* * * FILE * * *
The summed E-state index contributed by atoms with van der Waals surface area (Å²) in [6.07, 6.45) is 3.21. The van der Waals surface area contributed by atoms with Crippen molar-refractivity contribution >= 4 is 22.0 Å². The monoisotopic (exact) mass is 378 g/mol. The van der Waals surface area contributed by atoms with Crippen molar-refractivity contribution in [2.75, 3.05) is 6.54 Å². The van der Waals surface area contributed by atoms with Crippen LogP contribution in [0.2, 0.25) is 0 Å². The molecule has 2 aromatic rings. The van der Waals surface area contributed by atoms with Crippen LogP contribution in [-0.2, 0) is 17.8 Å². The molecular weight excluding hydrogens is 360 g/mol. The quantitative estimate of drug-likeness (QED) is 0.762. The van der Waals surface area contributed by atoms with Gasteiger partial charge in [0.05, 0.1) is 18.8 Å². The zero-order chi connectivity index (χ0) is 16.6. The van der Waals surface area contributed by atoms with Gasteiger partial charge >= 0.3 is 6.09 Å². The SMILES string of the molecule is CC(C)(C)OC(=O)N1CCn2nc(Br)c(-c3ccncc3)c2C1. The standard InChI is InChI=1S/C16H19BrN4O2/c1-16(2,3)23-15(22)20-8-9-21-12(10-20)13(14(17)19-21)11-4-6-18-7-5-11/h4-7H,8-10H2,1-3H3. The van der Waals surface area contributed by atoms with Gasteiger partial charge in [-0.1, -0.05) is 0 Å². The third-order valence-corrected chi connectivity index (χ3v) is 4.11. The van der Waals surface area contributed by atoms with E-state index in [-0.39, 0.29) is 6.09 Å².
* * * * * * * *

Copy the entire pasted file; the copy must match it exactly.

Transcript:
The summed E-state index contributed by atoms with van der Waals surface area (Å²) in [6.07, 6.45) is 3.21. The van der Waals surface area contributed by atoms with Crippen molar-refractivity contribution >= 4 is 22.0 Å². The monoisotopic (exact) mass is 378 g/mol. The van der Waals surface area contributed by atoms with Crippen molar-refractivity contribution in [2.75, 3.05) is 6.54 Å². The van der Waals surface area contributed by atoms with Crippen LogP contribution in [0.2, 0.25) is 0 Å². The molecule has 2 aromatic rings. The van der Waals surface area contributed by atoms with Crippen LogP contribution in [-0.2, 0) is 17.8 Å². The molecular weight excluding hydrogens is 360 g/mol. The quantitative estimate of drug-likeness (QED) is 0.762. The van der Waals surface area contributed by atoms with Gasteiger partial charge in [0.05, 0.1) is 18.8 Å². The zero-order chi connectivity index (χ0) is 16.6. The van der Waals surface area contributed by atoms with Gasteiger partial charge >= 0.3 is 6.09 Å². The SMILES string of the molecule is CC(C)(C)OC(=O)N1CCn2nc(Br)c(-c3ccncc3)c2C1. The standard InChI is InChI=1S/C16H19BrN4O2/c1-16(2,3)23-15(22)20-8-9-21-12(10-20)13(14(17)19-21)11-4-6-18-7-5-11/h4-7H,8-10H2,1-3H3. The van der Waals surface area contributed by atoms with Gasteiger partial charge in [-0.1, -0.05) is 0 Å². The third-order valence-corrected chi connectivity index (χ3v) is 4.11. The van der Waals surface area contributed by atoms with E-state index in [-0.39, 0.29) is 6.09 Å².